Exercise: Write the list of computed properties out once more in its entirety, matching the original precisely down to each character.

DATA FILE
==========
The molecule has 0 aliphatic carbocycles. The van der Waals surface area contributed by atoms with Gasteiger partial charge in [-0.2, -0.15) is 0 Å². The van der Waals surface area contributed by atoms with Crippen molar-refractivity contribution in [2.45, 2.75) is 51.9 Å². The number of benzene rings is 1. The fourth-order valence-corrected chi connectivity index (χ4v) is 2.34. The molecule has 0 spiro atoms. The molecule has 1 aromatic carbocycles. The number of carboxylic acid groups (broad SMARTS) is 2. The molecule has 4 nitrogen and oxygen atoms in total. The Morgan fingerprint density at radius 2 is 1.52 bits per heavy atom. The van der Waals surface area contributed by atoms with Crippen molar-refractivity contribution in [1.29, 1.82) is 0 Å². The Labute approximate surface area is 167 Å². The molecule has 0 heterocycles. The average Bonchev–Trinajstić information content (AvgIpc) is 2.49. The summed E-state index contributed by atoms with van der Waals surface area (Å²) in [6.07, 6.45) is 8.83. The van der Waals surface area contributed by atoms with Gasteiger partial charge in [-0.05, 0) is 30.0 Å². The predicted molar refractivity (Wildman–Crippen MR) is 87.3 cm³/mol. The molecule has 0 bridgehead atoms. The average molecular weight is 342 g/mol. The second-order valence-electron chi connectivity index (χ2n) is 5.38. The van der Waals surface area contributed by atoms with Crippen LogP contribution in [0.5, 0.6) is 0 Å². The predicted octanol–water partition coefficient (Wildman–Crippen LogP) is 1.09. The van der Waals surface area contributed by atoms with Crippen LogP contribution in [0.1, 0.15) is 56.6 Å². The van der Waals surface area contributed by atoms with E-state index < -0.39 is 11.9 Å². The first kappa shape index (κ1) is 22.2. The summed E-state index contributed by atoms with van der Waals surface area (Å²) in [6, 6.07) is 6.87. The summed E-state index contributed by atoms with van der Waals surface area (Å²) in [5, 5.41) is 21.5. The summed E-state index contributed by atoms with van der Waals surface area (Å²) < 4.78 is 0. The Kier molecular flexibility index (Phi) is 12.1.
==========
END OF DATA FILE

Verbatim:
The molecule has 0 aliphatic carbocycles. The van der Waals surface area contributed by atoms with Gasteiger partial charge in [-0.2, -0.15) is 0 Å². The van der Waals surface area contributed by atoms with Crippen molar-refractivity contribution in [2.45, 2.75) is 51.9 Å². The number of benzene rings is 1. The fourth-order valence-corrected chi connectivity index (χ4v) is 2.34. The molecule has 0 spiro atoms. The molecule has 1 aromatic carbocycles. The number of carboxylic acid groups (broad SMARTS) is 2. The molecule has 4 nitrogen and oxygen atoms in total. The Morgan fingerprint density at radius 2 is 1.52 bits per heavy atom. The van der Waals surface area contributed by atoms with Crippen molar-refractivity contribution in [1.29, 1.82) is 0 Å². The Labute approximate surface area is 167 Å². The molecule has 0 heterocycles. The average Bonchev–Trinajstić information content (AvgIpc) is 2.49. The summed E-state index contributed by atoms with van der Waals surface area (Å²) in [6.07, 6.45) is 8.83. The van der Waals surface area contributed by atoms with Gasteiger partial charge in [-0.05, 0) is 30.0 Å². The predicted molar refractivity (Wildman–Crippen MR) is 87.3 cm³/mol. The molecule has 0 bridgehead atoms. The average molecular weight is 342 g/mol. The second-order valence-electron chi connectivity index (χ2n) is 5.38. The van der Waals surface area contributed by atoms with Crippen LogP contribution in [0.5, 0.6) is 0 Å². The predicted octanol–water partition coefficient (Wildman–Crippen LogP) is 1.09. The van der Waals surface area contributed by atoms with Crippen LogP contribution in [0.1, 0.15) is 56.6 Å². The van der Waals surface area contributed by atoms with E-state index < -0.39 is 11.9 Å². The first kappa shape index (κ1) is 22.2. The summed E-state index contributed by atoms with van der Waals surface area (Å²) in [6, 6.07) is 6.87. The summed E-state index contributed by atoms with van der Waals surface area (Å²) in [5, 5.41) is 21.5. The summed E-state index contributed by atoms with van der Waals surface area (Å²) < 4.78 is 0. The Kier molecular flexibility index (Phi) is 12.1.